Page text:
As central bankers in Europe and the United States gather this week, investors around the world are wondering what the monetary authorities will do to support the global economy.
First up is the Federal Reserve, which kicked off a two-day meeting Tuesday. The European Central Bank's governing council will hold its monthly policy discussion Thursday.
While few expect the Fed to act this week, the central bank could extend its plan to keep interest rates near zero beyond its current 2014 forecast.
The Fed could also raise the rate on bank reserves in an effort to keep inflation in check by enticing banks to store more of their excess funds at the Fed instead of lending it out.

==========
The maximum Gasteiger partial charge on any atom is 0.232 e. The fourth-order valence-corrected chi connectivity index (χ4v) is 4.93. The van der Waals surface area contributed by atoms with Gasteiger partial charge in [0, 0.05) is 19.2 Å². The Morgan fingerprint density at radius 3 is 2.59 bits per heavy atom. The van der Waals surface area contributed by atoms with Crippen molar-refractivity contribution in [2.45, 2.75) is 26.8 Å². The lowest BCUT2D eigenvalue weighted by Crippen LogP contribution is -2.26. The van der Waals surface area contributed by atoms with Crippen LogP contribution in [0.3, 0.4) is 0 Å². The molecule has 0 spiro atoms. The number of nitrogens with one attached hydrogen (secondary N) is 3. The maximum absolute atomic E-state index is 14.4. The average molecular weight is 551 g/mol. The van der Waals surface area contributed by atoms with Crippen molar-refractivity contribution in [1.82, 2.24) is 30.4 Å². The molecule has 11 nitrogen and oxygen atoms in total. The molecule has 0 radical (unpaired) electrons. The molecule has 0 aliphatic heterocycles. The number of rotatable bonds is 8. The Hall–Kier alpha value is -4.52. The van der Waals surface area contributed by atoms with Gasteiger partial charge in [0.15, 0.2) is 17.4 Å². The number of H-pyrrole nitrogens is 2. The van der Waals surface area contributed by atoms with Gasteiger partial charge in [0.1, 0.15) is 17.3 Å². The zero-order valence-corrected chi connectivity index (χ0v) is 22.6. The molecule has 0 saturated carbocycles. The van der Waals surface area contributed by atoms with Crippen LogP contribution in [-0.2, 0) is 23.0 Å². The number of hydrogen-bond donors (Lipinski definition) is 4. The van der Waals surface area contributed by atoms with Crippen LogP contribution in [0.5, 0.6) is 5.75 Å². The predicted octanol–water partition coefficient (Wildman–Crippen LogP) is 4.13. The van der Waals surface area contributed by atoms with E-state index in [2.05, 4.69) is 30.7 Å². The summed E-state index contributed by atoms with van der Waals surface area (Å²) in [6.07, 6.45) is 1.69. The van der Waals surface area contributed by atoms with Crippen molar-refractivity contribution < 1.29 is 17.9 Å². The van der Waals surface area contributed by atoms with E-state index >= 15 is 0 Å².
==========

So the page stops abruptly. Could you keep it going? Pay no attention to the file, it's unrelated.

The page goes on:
But analysts say the Fed will probably delay a decision on more aggressive moves, such as a third round of asset purchases, or QE3.
"I don't expect any major change in policy," said Jeffrey Bergstrand, a former Fed economist who is now a finance professor at the University of Notre Dame. "The Fed is wary of doing anything unless it sees a more substantive downturn."
Depending on how the economy fares, Fed chairman Ben Bernanke could hint at further stimulus measures at the central bank's annual symposium in Jackson Hole, Wyo., in late August. But experts say the Fed will probably not act until its September meeting, when it has had more time to assess the economy.